I have a shooting pain in my thumb when I do certain activities involving grabbing something. There is no swelling or pain under normal movement but when I stretch the thumb or use it to grab the dog leash for instance, I get a severe shooting pain radiating from the base to the tip. Do I need to see my doctor or a specialist? Well, I've never ever told someone they shouldn't see doctor. There could be all sorts of weird, rare medical issues causing that. Still, chances are good that you have some thumb specific Tendonitis or Tenosynovitis.
The Hand Clinic
A sprain is an injury to a ligament, which is a soft tissue that connects bones to each other at joints. The most common ligament to be injured in the thumb is the ulnar collateral ligament. This helps connect the thumb to the hand on the side near the index finger. It allows the thumb to act like a post. The radial collateral ligament is on the other side of the thumb.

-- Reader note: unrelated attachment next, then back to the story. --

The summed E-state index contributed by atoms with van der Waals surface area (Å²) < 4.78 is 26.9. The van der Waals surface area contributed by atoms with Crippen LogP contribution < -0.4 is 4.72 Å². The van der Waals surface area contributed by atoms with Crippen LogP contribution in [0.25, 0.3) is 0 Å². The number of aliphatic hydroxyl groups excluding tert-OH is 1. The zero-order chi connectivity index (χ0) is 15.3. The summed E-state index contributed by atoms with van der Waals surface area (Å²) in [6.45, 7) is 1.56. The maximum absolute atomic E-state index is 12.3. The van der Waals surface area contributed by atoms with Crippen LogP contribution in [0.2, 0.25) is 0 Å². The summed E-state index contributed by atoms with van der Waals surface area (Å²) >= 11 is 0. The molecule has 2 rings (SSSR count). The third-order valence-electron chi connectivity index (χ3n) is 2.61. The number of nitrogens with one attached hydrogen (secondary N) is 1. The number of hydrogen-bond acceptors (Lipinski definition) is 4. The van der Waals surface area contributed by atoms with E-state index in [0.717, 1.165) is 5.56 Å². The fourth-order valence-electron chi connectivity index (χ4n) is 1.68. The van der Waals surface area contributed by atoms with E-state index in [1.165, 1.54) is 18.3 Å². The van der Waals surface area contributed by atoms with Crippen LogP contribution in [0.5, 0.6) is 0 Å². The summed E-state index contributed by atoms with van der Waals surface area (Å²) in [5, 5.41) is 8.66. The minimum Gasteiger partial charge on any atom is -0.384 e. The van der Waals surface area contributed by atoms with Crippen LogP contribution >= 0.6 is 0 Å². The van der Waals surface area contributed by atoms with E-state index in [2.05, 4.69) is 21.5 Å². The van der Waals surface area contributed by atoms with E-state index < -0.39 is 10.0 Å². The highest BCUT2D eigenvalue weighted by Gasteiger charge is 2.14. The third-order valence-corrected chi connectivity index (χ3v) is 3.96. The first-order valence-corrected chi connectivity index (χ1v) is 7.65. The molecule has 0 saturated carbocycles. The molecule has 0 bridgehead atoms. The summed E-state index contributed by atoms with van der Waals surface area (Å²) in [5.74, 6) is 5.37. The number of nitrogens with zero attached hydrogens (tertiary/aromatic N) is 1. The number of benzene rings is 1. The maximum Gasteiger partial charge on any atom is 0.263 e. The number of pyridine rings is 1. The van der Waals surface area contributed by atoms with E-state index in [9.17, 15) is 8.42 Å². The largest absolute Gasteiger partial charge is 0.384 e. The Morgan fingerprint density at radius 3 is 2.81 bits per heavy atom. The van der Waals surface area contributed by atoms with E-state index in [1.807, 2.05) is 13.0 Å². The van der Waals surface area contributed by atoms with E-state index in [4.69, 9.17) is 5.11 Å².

Thumb Tendonitis or Thumb Tenosynovitis? Shooting Pain In The Thumb
Broken thumb injuries are highly debilitating and a common cause of thumb pain and hand swelling. Being the shortest finger of a hand, injury to the thumb is less likely. Since, the other fingers face traumatic events earlier and reflex prompt withdrawal keeps the thumb remains relatively safe. Even when falling on the ground, a person tends to injure the wrist or have a dislocated finger more often, compared to the thumb.
A thumb sprain occurs when the thumb is bent out of its normal range of movement, usually backward. It is common in skiing, rugby, and basketball. If a sprained thumb is not treated properly it can recur and be a long term weakness. A thumb sprain is simply a tear or stretching of any of the ligaments in the thumb.